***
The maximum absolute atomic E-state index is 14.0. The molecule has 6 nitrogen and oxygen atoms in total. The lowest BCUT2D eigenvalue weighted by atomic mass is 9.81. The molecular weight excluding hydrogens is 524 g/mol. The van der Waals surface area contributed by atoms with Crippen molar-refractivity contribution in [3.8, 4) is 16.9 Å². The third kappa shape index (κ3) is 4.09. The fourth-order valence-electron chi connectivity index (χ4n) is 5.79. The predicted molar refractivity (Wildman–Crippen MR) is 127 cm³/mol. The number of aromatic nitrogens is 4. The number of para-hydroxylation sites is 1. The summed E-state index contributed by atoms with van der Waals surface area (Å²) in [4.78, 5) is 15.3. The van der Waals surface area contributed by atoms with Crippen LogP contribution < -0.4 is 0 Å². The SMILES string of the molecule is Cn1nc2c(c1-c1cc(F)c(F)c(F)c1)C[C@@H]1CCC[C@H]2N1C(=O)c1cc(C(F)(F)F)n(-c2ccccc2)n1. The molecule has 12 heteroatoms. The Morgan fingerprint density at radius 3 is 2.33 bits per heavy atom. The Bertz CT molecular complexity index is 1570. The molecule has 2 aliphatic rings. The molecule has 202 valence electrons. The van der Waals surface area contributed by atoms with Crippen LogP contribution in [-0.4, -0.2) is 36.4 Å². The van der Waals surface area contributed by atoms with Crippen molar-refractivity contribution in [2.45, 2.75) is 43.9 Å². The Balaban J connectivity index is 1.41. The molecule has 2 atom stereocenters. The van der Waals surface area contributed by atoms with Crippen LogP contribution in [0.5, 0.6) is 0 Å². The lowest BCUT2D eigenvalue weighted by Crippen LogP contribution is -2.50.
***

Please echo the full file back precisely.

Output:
The maximum absolute atomic E-state index is 14.0. The molecule has 6 nitrogen and oxygen atoms in total. The lowest BCUT2D eigenvalue weighted by atomic mass is 9.81. The molecular weight excluding hydrogens is 524 g/mol. The van der Waals surface area contributed by atoms with Crippen molar-refractivity contribution in [3.8, 4) is 16.9 Å². The third kappa shape index (κ3) is 4.09. The fourth-order valence-electron chi connectivity index (χ4n) is 5.79. The predicted molar refractivity (Wildman–Crippen MR) is 127 cm³/mol. The number of aromatic nitrogens is 4. The number of para-hydroxylation sites is 1. The summed E-state index contributed by atoms with van der Waals surface area (Å²) in [4.78, 5) is 15.3. The van der Waals surface area contributed by atoms with Crippen LogP contribution < -0.4 is 0 Å². The SMILES string of the molecule is Cn1nc2c(c1-c1cc(F)c(F)c(F)c1)C[C@@H]1CCC[C@H]2N1C(=O)c1cc(C(F)(F)F)n(-c2ccccc2)n1. The molecule has 12 heteroatoms. The Morgan fingerprint density at radius 3 is 2.33 bits per heavy atom. The Bertz CT molecular complexity index is 1570. The molecule has 2 aliphatic rings. The molecule has 202 valence electrons. The van der Waals surface area contributed by atoms with Crippen LogP contribution in [-0.4, -0.2) is 36.4 Å². The van der Waals surface area contributed by atoms with Crippen molar-refractivity contribution in [2.45, 2.75) is 43.9 Å². The Balaban J connectivity index is 1.41. The molecule has 2 atom stereocenters. The van der Waals surface area contributed by atoms with Crippen LogP contribution in [0.5, 0.6) is 0 Å². The lowest BCUT2D eigenvalue weighted by Crippen LogP contribution is -2.50.